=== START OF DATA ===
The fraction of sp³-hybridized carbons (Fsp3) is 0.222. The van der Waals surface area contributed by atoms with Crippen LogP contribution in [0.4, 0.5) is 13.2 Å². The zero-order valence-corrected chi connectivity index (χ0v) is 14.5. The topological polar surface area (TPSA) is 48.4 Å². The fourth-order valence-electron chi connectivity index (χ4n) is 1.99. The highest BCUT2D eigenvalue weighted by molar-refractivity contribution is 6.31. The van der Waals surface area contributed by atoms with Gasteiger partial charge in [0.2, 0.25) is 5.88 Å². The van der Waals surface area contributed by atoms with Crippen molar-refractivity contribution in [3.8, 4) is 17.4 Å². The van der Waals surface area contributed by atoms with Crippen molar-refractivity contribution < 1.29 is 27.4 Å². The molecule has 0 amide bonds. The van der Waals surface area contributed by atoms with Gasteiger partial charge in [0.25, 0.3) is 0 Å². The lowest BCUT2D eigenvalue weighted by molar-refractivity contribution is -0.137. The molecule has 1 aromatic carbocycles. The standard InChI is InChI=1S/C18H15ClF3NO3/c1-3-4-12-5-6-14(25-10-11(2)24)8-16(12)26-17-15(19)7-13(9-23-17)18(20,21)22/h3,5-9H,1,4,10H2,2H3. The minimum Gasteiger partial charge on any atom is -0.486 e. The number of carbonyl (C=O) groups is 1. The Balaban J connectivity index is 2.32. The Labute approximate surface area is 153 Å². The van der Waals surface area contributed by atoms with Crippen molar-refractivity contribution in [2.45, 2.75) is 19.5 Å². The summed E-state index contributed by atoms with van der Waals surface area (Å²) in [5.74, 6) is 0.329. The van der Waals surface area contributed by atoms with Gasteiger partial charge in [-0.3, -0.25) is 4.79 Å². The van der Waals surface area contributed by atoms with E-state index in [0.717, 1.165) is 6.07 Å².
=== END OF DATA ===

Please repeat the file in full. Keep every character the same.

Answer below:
The fraction of sp³-hybridized carbons (Fsp3) is 0.222. The van der Waals surface area contributed by atoms with Crippen LogP contribution in [0.4, 0.5) is 13.2 Å². The zero-order valence-corrected chi connectivity index (χ0v) is 14.5. The topological polar surface area (TPSA) is 48.4 Å². The fourth-order valence-electron chi connectivity index (χ4n) is 1.99. The highest BCUT2D eigenvalue weighted by molar-refractivity contribution is 6.31. The van der Waals surface area contributed by atoms with Gasteiger partial charge in [0.2, 0.25) is 5.88 Å². The van der Waals surface area contributed by atoms with Crippen molar-refractivity contribution in [3.8, 4) is 17.4 Å². The van der Waals surface area contributed by atoms with Crippen molar-refractivity contribution < 1.29 is 27.4 Å². The molecule has 0 amide bonds. The van der Waals surface area contributed by atoms with Gasteiger partial charge in [0.25, 0.3) is 0 Å². The lowest BCUT2D eigenvalue weighted by molar-refractivity contribution is -0.137. The molecule has 1 aromatic carbocycles. The standard InChI is InChI=1S/C18H15ClF3NO3/c1-3-4-12-5-6-14(25-10-11(2)24)8-16(12)26-17-15(19)7-13(9-23-17)18(20,21)22/h3,5-9H,1,4,10H2,2H3. The minimum Gasteiger partial charge on any atom is -0.486 e. The number of carbonyl (C=O) groups is 1. The Balaban J connectivity index is 2.32. The Labute approximate surface area is 153 Å². The van der Waals surface area contributed by atoms with Crippen molar-refractivity contribution in [2.45, 2.75) is 19.5 Å². The summed E-state index contributed by atoms with van der Waals surface area (Å²) in [5.74, 6) is 0.329. The van der Waals surface area contributed by atoms with Gasteiger partial charge in [-0.3, -0.25) is 4.79 Å². The van der Waals surface area contributed by atoms with E-state index in [0.717, 1.165) is 6.07 Å².